L. Dolores CO - Dolores River Brewery for eats (check out => http://www.doloresriverbrewery.com/ ) and base camp at Danzl Colorado Cottage
M. Dunton CO - along FR535 and West Dolores River valley trekking to Lizard Head Wilderness (check out => http://www.visittelluride.com/things-to ... wilderness )
N. Telluride CO - Smuggler Joe's MicroBrew for eats (check out => http://www.smugglerjoestelluride.com/or ... mmary.aspx and http://coloradobeer.org/brewers )
O. Rico CO - ghost town (check out => http://www.ghosttowns.com/states/co/rico.html )
P. Taylor Mesa CO - wildlife spotting along FR545
Q. Dolores CO - supplies and Galloping Goose Museum (check out => http://www.gallopinggoose5.com/ ) plus base camp at Danzl Colorado Cottage
R. Mesa Verde CO - for future reference (check out => http://hikearizona.com/decoder.php?ZTN=13496 )
S. Tuba City AZ - pit stop on the road home
T. Sedona AZ - collect my wheels at the Danzl residence
U. Ahwatukee AZ - home again...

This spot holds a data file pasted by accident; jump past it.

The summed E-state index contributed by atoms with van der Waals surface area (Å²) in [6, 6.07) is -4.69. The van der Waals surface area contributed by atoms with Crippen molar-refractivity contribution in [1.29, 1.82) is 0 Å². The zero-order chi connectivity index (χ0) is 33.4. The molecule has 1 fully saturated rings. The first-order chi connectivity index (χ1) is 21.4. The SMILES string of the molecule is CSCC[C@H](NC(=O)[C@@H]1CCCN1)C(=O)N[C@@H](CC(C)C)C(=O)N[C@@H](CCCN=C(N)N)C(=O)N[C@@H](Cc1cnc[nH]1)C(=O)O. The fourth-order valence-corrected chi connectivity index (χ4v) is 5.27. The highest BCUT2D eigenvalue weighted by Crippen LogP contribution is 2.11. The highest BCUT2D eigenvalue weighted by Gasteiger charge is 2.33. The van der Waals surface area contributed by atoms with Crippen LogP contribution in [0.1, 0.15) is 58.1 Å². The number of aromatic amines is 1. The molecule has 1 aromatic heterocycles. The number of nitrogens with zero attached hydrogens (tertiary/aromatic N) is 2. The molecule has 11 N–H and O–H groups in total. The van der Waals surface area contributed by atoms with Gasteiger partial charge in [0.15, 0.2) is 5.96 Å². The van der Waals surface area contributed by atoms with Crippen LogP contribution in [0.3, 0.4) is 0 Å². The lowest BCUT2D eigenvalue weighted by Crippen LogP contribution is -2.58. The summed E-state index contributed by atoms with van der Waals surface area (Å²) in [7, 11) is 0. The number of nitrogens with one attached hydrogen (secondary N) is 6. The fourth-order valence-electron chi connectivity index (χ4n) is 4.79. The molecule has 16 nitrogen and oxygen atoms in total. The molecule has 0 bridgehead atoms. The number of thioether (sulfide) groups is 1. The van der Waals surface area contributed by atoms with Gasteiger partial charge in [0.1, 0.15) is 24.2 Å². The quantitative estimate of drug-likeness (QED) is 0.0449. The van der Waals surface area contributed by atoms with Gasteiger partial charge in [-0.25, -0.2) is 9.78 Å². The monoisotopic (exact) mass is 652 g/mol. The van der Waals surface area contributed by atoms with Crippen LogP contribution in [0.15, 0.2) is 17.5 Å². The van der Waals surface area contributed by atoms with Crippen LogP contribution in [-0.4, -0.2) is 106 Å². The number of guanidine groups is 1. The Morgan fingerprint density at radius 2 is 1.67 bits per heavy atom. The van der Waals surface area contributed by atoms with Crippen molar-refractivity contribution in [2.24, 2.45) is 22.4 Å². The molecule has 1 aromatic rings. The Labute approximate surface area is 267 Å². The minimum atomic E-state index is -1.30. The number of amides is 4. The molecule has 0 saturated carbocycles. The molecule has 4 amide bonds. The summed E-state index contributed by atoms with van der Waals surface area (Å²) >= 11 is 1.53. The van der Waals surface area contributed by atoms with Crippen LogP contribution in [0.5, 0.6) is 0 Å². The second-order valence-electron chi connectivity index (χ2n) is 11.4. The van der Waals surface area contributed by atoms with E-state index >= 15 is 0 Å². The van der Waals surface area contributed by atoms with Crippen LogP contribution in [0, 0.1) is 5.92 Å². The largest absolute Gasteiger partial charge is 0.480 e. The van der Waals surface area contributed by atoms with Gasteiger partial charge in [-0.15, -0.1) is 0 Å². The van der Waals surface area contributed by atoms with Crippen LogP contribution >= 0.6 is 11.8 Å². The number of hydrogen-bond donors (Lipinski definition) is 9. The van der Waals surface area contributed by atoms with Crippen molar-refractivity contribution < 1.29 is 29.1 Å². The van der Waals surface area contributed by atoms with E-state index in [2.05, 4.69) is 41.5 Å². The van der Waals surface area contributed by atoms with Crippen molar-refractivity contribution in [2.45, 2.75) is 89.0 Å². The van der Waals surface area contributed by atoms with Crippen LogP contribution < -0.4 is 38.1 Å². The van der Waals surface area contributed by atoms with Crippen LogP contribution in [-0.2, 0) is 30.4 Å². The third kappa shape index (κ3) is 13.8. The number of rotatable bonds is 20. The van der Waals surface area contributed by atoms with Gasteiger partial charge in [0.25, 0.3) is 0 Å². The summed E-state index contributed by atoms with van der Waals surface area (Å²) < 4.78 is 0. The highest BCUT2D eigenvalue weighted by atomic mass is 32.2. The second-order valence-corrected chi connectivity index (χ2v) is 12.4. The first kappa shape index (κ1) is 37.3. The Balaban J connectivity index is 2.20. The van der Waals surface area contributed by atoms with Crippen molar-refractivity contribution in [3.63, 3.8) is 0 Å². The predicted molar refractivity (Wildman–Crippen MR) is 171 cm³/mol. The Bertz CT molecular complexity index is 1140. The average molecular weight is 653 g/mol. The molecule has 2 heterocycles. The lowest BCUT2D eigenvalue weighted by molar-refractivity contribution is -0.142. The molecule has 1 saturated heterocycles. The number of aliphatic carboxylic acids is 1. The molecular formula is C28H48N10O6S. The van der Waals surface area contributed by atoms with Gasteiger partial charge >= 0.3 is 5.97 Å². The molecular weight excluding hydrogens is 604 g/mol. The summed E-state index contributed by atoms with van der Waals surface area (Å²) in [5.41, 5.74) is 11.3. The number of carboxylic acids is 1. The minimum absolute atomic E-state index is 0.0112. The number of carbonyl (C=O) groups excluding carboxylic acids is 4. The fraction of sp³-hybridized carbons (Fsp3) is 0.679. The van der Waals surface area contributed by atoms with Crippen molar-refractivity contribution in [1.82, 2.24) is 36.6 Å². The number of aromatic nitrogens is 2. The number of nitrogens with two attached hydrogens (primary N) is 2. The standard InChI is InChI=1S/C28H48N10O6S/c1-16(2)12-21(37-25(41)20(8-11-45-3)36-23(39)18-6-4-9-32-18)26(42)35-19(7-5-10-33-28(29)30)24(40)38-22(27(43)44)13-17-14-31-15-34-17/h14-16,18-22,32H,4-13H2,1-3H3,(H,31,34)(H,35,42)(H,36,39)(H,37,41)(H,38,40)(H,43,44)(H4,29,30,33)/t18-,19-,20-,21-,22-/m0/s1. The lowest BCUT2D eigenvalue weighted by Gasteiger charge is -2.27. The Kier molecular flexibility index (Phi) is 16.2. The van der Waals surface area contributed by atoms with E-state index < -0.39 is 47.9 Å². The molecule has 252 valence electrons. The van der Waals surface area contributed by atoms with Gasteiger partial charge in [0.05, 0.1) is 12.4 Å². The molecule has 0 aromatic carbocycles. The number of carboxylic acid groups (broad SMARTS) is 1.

DAY 1 - Thursday 7/26
Ahwatukee AZ to Sedona AZ
129 miles
2 hrs 19 min 1-way per Google Maps

Rendezvous at the Danzl residence off Bell Rock Blvd and hit the road early morning for the Colorado mountains....



DAY 2 - Friday 7/27
Sedona AZ to Dolores CO via Monument Valley and Hovenweep Ruins
341 miles
7 hrs 17 min per Google Maps

On the road to Danzl's Colorado Cottage along the Dolores River between Dolores CO and Stoner CO with stops at Monument Valley and Hovenweep Ruins. Exited Monument Valley just as a deluge hit. With a side trip into uncharted territory (that would be Hovenweep UT, check out => http://www.nps.gov/hove/index.htm ), we discover "Canyon of the Ancients" and signage for some vaguely familiar ruins (Cutthroat Castle, Painted Hand Pueblo, Lowry Pueblo, etc). I'm filing this for a future trek (check out => http://www.nps.gov/hove/planyourvisit/u ... rMap-2.pdf and http://www.blm.gov/co/st/en/nm/canm.html ). Our plans to pick up supplies in Dolores CO are thwarted by the time zone change as we arrive into town at 8pm local time only to discover all the grocery stores closed! Good thing we have some ground beef in the cooler and we're able to pick-up some buns at the local gas station. We arrive at the Danzl Cottage in a light rain. Ralph gets the water turned on while Brian and I get the old-school BBQ fired up with briquettes and mesquite chips. Burgs and beverages to put a bookend on the day...



DAY 3 - Saturday 7/28
Dolores CO to Ophir Pass to Animas Forks and Durango CO return
188 miles
5 hrs 21 min per Google Maps